April 8, 2015 9:02 pm

Proliferation of crowdfunding campaigns could hurt registered charities


TORONTO – On crowdfunding sites, like kickstarter.com or indiegogo.com, you can find people asking for money to help start a business, to pay for trips or even to pay off personal debt.

But some experts say important charities are finding it difficult to compete for donations among more questionable causes.

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“Some people call it the new virtual begging,” said Diane Pacom, a sociology professor at the University of Ottawa.

Pacom says people respond to, and legitimately help, when there is a story they connect with, like the outpouring of support for the family of Elijah Marsh, the little boy who died in the bitter cold this past February.

READ MORE: Ontario boy, 8, needs help getting to soap box race championship in Ohio

According to Pacom, helping directly through the crowdfunding model gives people instant satisfaction, making it hard for traditional charities to compete, because their causes are broader and longer term.

“Obviously it’s very challenging for them and I have done some research on the topic, and I saw people from traditional organizations panic a bit,” said Pacom.

She believes what is happening with crowdfunding is a reflection of what is happening with society, and that people are feeling free to ask for donations for themselves because there is a sense of entitlement.

Members of the band “Stinkbox” were inspired to try crowdfunding because they saw so many other unique campaigns succeed.

A mix of Folk and Punk music, they are starting to enjoy a modest success with a cross-country tour planned for the summer. But there’s a hitch. They need a band bus to get to their gigs and have jumped on the crowdfunding bandwagon with a goal of $2,300 dollars.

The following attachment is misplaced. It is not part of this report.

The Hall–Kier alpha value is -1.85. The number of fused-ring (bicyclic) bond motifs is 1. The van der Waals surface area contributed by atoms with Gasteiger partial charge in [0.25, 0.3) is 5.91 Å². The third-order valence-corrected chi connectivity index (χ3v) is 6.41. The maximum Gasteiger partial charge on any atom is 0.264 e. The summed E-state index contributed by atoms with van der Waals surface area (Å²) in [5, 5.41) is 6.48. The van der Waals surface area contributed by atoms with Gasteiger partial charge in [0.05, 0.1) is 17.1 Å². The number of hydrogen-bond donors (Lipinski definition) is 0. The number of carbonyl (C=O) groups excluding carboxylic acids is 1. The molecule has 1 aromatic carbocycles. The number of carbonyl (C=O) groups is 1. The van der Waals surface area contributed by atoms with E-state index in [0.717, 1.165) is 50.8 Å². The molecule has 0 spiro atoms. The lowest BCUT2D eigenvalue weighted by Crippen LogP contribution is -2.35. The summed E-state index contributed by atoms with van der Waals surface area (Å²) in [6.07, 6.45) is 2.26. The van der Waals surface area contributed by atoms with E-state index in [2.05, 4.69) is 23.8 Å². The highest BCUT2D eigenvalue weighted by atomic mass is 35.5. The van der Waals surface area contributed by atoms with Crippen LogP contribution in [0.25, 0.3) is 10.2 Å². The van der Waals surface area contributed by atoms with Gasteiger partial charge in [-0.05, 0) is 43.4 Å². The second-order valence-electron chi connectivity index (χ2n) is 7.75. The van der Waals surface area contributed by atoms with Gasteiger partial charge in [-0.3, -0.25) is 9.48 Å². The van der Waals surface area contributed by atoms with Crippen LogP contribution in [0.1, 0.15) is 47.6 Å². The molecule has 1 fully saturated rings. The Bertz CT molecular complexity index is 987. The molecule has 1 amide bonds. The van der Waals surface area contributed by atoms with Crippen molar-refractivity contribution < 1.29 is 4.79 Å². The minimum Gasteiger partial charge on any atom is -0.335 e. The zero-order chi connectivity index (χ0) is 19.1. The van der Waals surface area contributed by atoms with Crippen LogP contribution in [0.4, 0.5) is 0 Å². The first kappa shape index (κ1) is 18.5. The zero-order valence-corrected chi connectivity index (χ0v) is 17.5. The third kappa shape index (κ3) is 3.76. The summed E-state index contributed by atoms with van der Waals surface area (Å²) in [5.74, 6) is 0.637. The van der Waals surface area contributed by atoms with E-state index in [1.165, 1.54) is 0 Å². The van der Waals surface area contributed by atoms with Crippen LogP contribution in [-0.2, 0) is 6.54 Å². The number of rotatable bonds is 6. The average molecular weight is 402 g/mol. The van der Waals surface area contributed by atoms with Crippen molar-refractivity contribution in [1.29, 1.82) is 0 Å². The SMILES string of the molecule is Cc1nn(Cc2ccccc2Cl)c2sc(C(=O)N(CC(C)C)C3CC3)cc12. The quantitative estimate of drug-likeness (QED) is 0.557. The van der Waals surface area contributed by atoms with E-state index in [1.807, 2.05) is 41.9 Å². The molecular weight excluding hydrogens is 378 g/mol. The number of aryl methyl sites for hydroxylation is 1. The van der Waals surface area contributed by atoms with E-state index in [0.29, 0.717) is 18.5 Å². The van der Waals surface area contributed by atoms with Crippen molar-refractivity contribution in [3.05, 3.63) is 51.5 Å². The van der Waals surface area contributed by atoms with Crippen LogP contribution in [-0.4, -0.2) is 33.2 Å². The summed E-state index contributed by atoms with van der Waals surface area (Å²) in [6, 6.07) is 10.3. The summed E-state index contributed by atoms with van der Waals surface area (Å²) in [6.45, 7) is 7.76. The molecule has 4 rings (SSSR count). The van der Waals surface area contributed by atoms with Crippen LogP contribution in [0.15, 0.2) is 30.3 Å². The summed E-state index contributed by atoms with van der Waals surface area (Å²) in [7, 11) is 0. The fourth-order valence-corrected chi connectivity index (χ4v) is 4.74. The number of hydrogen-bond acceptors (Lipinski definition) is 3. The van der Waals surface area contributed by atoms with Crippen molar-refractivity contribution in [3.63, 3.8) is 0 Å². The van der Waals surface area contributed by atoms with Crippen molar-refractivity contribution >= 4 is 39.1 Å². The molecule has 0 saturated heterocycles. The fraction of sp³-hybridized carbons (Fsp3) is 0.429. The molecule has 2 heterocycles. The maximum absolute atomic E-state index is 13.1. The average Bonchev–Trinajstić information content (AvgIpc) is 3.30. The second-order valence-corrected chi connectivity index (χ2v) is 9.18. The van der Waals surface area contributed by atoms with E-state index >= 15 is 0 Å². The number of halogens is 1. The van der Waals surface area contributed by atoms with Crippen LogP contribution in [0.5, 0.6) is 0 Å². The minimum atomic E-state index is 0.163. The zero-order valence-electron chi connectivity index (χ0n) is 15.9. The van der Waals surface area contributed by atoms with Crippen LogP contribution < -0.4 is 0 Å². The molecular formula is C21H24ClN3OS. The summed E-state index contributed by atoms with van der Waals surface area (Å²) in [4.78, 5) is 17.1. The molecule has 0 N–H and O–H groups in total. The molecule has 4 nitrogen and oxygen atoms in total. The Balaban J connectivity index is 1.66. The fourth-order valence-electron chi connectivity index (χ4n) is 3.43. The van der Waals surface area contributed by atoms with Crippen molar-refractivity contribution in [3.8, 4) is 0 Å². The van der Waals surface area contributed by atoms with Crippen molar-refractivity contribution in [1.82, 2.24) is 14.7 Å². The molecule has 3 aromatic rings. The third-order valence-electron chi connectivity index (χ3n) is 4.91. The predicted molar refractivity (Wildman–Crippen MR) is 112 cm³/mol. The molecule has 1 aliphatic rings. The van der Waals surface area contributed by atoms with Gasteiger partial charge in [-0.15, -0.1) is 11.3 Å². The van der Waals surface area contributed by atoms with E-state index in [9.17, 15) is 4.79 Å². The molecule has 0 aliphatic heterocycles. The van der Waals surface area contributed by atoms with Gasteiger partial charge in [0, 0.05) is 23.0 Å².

READ MORE: The changing nature of charity: Plugging in to the digital age

“We felt this would probably be the best way we could ask our fans for something,” said band member, Bryan Wood.

They don’t see an online appeal as all that different from busking, pointing out many people just want to be entertained.

“And they will look at it in that way, like they are entertained for a second, I’ll give this guy $20 for his story,” said band member Katt Budd.

They believe by providing music, it is a fair trade. They also give people who donate band merchandise, like T-shirts.

Several people have already made donations to their campaign.

With all the money raised through the sites, traditional charities are taking notice and are starting to get in the game.

“It can possibly be a new tool in the tool box,” said Bruce MacDonald, president and CEO of Imagine Canada, which represents registered charities across the country.

MacDonald said it is important for people who are donating online to be educated and do some research to make sure the cause they are giving to is legitimate.


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